Place:Broxton Hundred, Cheshire, England

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NameBroxton Hundred
TypeHundred
Located inCheshire, England
the following text is based on an article in Wikipedia

The Hundreds of Cheshire, as with other Hundreds in England were the geographic divisions of Cheshire for administrative, military and judicial purposes. They were introduced in Cheshire some time before the Norman conquest. Later on, both the number and names of the hundreds changed by processes of land being lost from Cheshire, and merging or amalgamation of remaining hundreds.

Chester was an ancient borough, not linked to any hundred, quite often referred to as a "county of itself".

For more information, see the EN Wikipedia article Hundreds of Cheshire.

Image:Cheshire hundreds circa 1868.png

Broxten Hundred

This hundred was formed from the old Dudestan hundred of the Domesday era. The southern part of Dudestan was transferred to Wales where it was known as Maelor Saesneg, and (later still) "Flintshire Detached" (see Wikipedia)

A Vision of Britain through Time provides the following description of Broxton Hundred from John Marius Wilson's Imperial Gazetteer of England and Wales of 1870-72:

"The hundred lies around the township; marches with Flint and Denbigh; and is cut into two divisions, East and West. The E. division contains six parishes and parts of eight other parishes. Acres, 32,515. The W. division contains five parishes and parts of five other parishes. Acres, 42,435. Pop. of both, 18,499. Houses, 3,540."

NOTE: The list of parishes in Broxton Hundred as taken from A Vision of Britain through Time also includes a township named Overchurch and the following observation:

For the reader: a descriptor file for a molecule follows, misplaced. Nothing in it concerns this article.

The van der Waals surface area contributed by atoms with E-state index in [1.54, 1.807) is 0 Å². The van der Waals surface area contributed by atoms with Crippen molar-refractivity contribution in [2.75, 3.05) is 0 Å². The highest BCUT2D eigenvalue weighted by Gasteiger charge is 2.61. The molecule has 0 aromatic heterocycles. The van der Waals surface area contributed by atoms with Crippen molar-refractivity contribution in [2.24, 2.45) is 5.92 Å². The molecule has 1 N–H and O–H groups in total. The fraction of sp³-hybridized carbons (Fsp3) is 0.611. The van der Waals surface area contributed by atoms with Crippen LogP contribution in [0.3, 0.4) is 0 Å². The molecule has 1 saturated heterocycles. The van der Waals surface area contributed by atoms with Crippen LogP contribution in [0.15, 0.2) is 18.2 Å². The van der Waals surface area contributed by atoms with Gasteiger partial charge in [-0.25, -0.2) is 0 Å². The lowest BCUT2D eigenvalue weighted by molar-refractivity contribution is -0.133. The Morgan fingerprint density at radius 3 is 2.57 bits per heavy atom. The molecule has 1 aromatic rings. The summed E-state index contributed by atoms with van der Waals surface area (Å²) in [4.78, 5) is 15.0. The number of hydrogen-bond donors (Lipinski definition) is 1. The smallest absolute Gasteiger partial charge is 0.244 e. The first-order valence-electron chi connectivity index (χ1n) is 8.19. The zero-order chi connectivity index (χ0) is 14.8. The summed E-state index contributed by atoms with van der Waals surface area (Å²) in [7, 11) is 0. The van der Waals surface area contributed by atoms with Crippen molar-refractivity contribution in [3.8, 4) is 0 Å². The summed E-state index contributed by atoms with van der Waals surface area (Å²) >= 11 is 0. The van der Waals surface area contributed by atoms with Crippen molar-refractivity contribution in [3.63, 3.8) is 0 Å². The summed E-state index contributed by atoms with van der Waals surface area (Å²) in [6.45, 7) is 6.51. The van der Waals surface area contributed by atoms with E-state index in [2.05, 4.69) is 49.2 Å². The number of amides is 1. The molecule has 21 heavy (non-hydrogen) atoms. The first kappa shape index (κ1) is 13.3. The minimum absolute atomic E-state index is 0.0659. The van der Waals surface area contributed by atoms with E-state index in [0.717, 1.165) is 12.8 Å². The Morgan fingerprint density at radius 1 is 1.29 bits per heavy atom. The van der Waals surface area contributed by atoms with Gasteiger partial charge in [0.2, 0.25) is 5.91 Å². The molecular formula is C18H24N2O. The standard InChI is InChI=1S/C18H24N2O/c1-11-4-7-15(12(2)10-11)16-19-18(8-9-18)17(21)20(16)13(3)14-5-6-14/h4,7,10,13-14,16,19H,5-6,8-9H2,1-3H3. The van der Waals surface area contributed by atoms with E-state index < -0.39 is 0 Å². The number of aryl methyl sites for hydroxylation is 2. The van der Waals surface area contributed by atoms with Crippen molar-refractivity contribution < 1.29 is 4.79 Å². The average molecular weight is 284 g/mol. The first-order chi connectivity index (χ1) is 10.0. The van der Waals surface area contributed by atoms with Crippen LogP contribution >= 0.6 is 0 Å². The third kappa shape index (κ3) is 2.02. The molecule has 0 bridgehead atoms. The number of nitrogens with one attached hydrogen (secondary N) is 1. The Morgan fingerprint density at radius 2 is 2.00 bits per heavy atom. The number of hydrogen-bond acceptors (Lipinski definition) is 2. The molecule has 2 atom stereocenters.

"Neither the GB Historical GIS nor the Cheshire Record Office (e-mail from Caroline Picco, Archivist, 23/8/2010) have been able to identify this second Overchurch, so we conclude it is an error by Youngs. NB Broxton Hundred was south and east of Chester, while the well known Overchurch in Cheshire is in the Wirrall."

(F. Youngs, Local Administrative Units: Northern England is their reference for the data.) The parish of Overchurch has been removed for WeRelate purposes.

It is also noted that the parishes of Chester St. Mary-on-the-Hill and Chester St. Oswald are listed both under the Wirral Hundred and here under Broxton Hundred. In each case all the townships within the parish are listed with no indication of which Hundred they were placed in.

Parishes in Broxton Hundred

ParishDescriptionDuration and Notes
Agden (near Malpas) township, civil parish
Aldersey township, civil parish
Aldford parish (ancient), civil parish
Bache township, civil parish
Backford township, parish (ancient), civil parish ( - 1866 )
Barton township, civil parish
Bickerton township, civil parish
Bickley township, civil parish
Bradley township, civil parish
Broxton township, civil parish
Bruera township, civil parish
Buerton (near Aldford) township, civil parish
Bulkeley township, civil parish
Bunbury township, parish (ancient), civil parish ( - 1866 )
Burwardsley township, civil parish
Caldecott township, civil parish
Carden township, civil parish
Caughall township, civil parish redirected to Backford
Chester St. Mary on the Hill parish (ancient), civil parish ( - 1866 ) part
Chester St. Oswald parish (ancient), civil parish ( - 1866 ) part
Chidlow township, civil parish
Cholmondeley township, civil parish
Chorlton (near Malpas) township, civil parish redirected to Backford
Chowley township, civil parish
Christleton parish (ancient), civil parish
Church Shocklach township, civil parish
Churton by Aldford township, civil parish
Churton by Farndon township, civil parish
Churton Heath township, civil parish
Claverton extraparochial area, civil parish